Effective January 30, 2014, a new statute in New York City requires employers to provide reasonable accommodation to the needs of an employee for her pregnancy, childbirth, or related medical condition. It is an affirmative defense “that the person aggrieved by the alleged discriminatory practice could not, with reasonable accommodation, satisfy the essential requisites of the job.”
Specifically, on October 2, 2013, New York City Mayor Michael Bloomberg signed into law the New York City Pregnant Workers Fairness Act, Local Law 78 of 2013 (the “Pregnant Workers Fairness Act,” “Local Law 78,” or the “NYCPWFA”). On September 24, 2013, the New York City Council had approved the Pregnant Workers Fairness Act by a unanimous vote of 47 to zero.
Pursuant to the NYCPWFA, the reasonable accommodations which employers in New York City must provide to pregnant women and those who suffer medical conditions related to pregnancy and childbirth must “allow the employee to perform the essential requisites of the job.” Under Local Law 78, however, an employer need reasonably accommodate a worker only if the worker’s pregnancy, childbirth, or related medical condition “is known or should have been known by” the employer.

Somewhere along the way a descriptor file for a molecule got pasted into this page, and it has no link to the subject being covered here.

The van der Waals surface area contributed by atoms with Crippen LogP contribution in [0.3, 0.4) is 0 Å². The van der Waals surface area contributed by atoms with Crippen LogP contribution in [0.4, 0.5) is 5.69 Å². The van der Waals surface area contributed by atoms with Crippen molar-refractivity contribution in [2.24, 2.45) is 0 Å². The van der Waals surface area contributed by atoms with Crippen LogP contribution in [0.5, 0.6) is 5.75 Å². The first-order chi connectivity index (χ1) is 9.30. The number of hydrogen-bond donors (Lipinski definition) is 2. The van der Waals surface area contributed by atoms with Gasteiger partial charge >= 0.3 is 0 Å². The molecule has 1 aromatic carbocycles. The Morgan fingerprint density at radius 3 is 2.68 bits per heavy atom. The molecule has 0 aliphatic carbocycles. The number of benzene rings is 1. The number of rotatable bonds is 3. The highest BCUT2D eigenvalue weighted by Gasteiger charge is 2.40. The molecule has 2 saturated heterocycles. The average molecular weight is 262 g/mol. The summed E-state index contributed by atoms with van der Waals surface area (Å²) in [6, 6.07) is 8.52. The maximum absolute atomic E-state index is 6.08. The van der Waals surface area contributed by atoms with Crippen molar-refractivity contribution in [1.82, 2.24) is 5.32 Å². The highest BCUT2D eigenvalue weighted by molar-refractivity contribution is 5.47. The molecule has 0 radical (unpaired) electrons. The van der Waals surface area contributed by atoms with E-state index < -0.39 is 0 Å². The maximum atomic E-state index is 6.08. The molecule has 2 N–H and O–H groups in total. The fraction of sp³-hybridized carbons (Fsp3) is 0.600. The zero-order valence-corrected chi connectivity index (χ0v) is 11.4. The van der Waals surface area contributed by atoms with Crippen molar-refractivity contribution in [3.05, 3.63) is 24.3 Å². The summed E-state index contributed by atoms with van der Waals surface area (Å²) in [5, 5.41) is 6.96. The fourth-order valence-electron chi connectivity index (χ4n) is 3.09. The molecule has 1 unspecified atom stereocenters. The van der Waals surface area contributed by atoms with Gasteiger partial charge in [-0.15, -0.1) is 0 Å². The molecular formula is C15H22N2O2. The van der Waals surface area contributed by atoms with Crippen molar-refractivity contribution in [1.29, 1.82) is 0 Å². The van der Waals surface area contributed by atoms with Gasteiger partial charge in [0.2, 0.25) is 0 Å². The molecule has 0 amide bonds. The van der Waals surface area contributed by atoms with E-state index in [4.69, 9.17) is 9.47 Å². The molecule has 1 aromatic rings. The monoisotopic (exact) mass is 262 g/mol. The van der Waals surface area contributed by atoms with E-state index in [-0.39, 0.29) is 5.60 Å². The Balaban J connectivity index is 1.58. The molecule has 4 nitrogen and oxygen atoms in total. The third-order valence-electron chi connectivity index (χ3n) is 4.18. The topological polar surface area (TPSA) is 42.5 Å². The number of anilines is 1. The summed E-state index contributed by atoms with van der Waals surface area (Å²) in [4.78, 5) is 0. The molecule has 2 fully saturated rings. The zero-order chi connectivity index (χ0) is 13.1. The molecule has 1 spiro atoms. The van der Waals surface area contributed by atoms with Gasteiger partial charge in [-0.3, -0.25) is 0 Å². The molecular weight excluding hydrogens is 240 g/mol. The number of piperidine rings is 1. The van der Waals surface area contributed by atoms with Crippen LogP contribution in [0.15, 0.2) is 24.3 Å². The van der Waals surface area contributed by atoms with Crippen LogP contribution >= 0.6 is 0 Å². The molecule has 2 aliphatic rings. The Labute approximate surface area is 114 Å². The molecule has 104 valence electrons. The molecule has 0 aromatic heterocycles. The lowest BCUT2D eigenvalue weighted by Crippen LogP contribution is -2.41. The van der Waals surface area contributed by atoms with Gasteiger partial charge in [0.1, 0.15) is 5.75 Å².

The reasonable accommodations which, the NYCPWFA states, employers in New York City “may” be required to implement to attend to the needs of an employee for her pregnancy, childbirth, or related medical condition include, but are not limited to, “bathroom breaks, leave for a period of disability arising from childbirth, breaks to facilitate increased water intake, periodic rest for those who stand for long periods of time, and assistance with manual labor.”
The Pregnant Workers Fairness Act amends sections 8-102 and 8-107 of the New York City Human Rights Law, N.Y. City Admin. Code §§ 8-101 – 8-131. As with the New York City Human Rights Law generally, Local Law 78 applies to businesses with four (4) or more employees, including individuals properly classified as independent contractors.
Pregnant or childbearing workers whose employers in New York City deny them reasonable accommodations, like employees aggrieved by other discriminatory practices made unlawful by the New York City Human Rights Law, may sue their employers for and may recover, among other remedies, non-capped compensatory damages, punitive damages, and, if they prevail and at the court’s discretion, costs and reasonable attorney’s fees. See N.Y.C. Admin. Code § 8-502(a), 8-502(f).
The NYCPWFA requires employers in New York City to provide written notice, in a form and manner to be determined by the City Commission on Human Rights, of the right of pregnant or childbearing workers to receive, from their employers, reasonable accommodation of such workers’ needs. Employers must provide such notice (i) to new workers at the commencement of employment and, (ii) by May 30, 2014, to existing workers. Such notice “may” also be conspicuously posted at an employer’s place of business in an area accessible to employees.